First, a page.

tauktv17zapZapped is a three-part taster of what will surely become a full-blown series, made by Baby Cow and directed by Dave Lambert, the in-house bundle of energy who directed the last thing I had on telly: the short film Colin, which I co-wrote with Simon Day and appeared under the umbrella Common Ground on Sky Atlantic. This is essentially a traditional sitcom about a character who’s trapped, except it’s in a Game of Thrones netherworld. I love the cast – James Buckley as the man who fell from earth, and Sharon Rooney, Ken Collard, Paul Kaye and Louis Emerick as the locals at a not-very local local – most of whom I interviewed when the show pre-launched at UKTV Live. All three episodes are available to watch now, for free if you are in the UK, at UKTV Play.

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Oh, there’s the object on the coffee table. It’s the first punk single I ever bought, in 1979, aged 14, after Sid Vicious had died. I hope no Nazis are offended by the fact that we censored the swastika on the shirt of the cartoon of Sid Vicious.

Do you believe

 

Telly Addict #17! In the house! (I personally like the new Thursday release date – it gives me more time to prepare at the start of the week, and can comfortably take in weekend viewing should that be required.) So, as everybody now seems to begin every sentence they say, even if “so” is meaningless at the beginning of it: one big-box brand returns this week, along with another high-end HBO drama product (based on an existing brand, as it happens), a comedy that shouldn’t be funny but is, and another return to Dave of a format that has turned into a brand (and, actually, started out in a different medium on stage before finding its wings on telly).

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I already believed in the Westworld (HBO, Sky Atlantic), as the 1973 film, by Michael Crichton, was a favourite when I was a teenager, and I had the Theatre of Hate single that went with it. In it, the robots go wrong in a futuristic theme park. It was a warning from the future not to make robots. Crichton returned to a similar theme in his novel Jurassic Park (which would also make a good film, come to think of it), where dinosaurs are made from DNA, and also go wrong; another warning we didn’t listen to. In Westworld the TV spin-off (the second attempt, in fact), JJ Abrams is at the executive helm, and Christopher Nolan’s brother Jonathan has co-created, or adapted, the original, with tons more money and pixels than ever could have been dreamed of by people in 1973.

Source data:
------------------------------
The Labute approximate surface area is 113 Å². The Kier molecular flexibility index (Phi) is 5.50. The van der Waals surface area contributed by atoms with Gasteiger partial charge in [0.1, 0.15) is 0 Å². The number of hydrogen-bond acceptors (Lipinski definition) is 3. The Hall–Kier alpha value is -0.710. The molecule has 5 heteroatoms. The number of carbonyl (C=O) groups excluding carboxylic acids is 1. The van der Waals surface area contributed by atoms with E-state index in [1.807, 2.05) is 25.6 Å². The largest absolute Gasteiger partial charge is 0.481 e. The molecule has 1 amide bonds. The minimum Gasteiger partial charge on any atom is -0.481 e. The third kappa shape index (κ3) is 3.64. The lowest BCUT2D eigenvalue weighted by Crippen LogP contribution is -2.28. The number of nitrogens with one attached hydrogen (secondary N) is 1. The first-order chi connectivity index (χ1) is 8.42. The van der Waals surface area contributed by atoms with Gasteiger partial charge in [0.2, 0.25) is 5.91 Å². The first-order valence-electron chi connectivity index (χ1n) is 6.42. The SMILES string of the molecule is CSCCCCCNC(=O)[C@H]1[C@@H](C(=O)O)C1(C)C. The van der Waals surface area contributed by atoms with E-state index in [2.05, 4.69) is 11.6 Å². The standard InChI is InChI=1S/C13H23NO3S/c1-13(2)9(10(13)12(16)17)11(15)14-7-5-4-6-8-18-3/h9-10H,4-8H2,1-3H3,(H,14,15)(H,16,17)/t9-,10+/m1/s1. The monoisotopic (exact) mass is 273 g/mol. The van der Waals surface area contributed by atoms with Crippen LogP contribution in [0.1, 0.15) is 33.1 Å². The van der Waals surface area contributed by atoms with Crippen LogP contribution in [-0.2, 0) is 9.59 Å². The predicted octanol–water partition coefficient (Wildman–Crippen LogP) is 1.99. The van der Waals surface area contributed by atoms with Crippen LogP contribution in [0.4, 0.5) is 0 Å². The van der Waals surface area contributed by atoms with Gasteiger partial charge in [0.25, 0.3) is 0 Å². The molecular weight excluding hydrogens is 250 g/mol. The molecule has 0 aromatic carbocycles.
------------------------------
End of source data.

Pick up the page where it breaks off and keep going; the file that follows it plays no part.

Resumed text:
tauktv17westw2The set-up is the same: rich tourists go on holiday in a western, and some evil corporation or other runs it for profit with only passing regard for ethics or safety. It’s run by some fantastic actors: Sidse Babett Knudsen from Borgen and, suddenly, everything else; Jeffrey Wright; Anthony Hopkins (yes, I know, on the telly! – the tables truly have turned); and this man forming his mouth into an “f” sound, Simon Quarterman, who’s English and not previously on my radar (although I understand he’s been in EastEnders). If I name some of the equally fine actors playing the robots, or “hosts”, bear in mind that we can’t really be sure who’s a robot and who’s not: James Marsden, Evan Rachel Wood, Thandie Newton, possibly Ed Harris. It’s such a high concept show, I wonder how they can keep it but after two episodes, I’m intrigued as to how they’ll do that. Things are already going wrong.

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Eighteen digital marketing managers are competing once again to get their hands on some of the 95th richest person in Britain’s money in The Apprentice (BBC One), a format I long since parted company with. (Frankly, after the very people who appear on it caused the global financial meltdown in 2007, it lost some of its innate comedy value.) I sat through episode one, and it was exactly the same, just as the Bake Off is (or was) exactly the same, and Strictly is exactly the same. This is not a crime. But there are all sorts of original things flying about on Netflix and Amazon and US cable, so who has the time to laugh, again, at the ineptitude and hubris of money-motivated 20-30-year-olds?